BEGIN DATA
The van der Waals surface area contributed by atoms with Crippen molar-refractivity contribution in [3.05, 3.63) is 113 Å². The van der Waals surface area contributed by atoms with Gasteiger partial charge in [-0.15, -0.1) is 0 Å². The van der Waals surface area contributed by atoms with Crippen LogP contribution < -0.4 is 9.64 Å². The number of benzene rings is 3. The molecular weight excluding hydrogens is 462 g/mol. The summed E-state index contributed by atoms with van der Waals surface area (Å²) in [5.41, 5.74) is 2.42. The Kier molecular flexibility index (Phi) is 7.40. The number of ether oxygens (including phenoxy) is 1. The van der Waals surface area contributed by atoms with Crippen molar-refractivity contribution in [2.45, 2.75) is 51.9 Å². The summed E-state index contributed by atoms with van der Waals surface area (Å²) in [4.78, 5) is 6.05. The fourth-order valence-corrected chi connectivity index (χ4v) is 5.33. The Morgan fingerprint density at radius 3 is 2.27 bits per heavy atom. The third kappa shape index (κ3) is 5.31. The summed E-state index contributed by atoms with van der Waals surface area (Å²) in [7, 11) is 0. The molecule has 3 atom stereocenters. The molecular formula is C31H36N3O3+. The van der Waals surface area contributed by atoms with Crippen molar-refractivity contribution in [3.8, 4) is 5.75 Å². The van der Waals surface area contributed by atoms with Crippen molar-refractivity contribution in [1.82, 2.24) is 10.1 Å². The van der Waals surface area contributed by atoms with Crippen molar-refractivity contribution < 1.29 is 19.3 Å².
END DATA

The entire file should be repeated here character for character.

The van der Waals surface area contributed by atoms with Crippen molar-refractivity contribution in [3.05, 3.63) is 113 Å². The van der Waals surface area contributed by atoms with Gasteiger partial charge in [-0.15, -0.1) is 0 Å². The van der Waals surface area contributed by atoms with Crippen LogP contribution < -0.4 is 9.64 Å². The number of benzene rings is 3. The molecular weight excluding hydrogens is 462 g/mol. The summed E-state index contributed by atoms with van der Waals surface area (Å²) in [5.41, 5.74) is 2.42. The Kier molecular flexibility index (Phi) is 7.40. The number of ether oxygens (including phenoxy) is 1. The van der Waals surface area contributed by atoms with Crippen molar-refractivity contribution in [2.45, 2.75) is 51.9 Å². The summed E-state index contributed by atoms with van der Waals surface area (Å²) in [4.78, 5) is 6.05. The fourth-order valence-corrected chi connectivity index (χ4v) is 5.33. The Morgan fingerprint density at radius 3 is 2.27 bits per heavy atom. The third kappa shape index (κ3) is 5.31. The summed E-state index contributed by atoms with van der Waals surface area (Å²) in [7, 11) is 0. The molecule has 3 atom stereocenters. The molecular formula is C31H36N3O3+. The van der Waals surface area contributed by atoms with Crippen molar-refractivity contribution in [3.8, 4) is 5.75 Å². The van der Waals surface area contributed by atoms with Crippen molar-refractivity contribution in [1.82, 2.24) is 10.1 Å². The van der Waals surface area contributed by atoms with Crippen molar-refractivity contribution < 1.29 is 19.3 Å².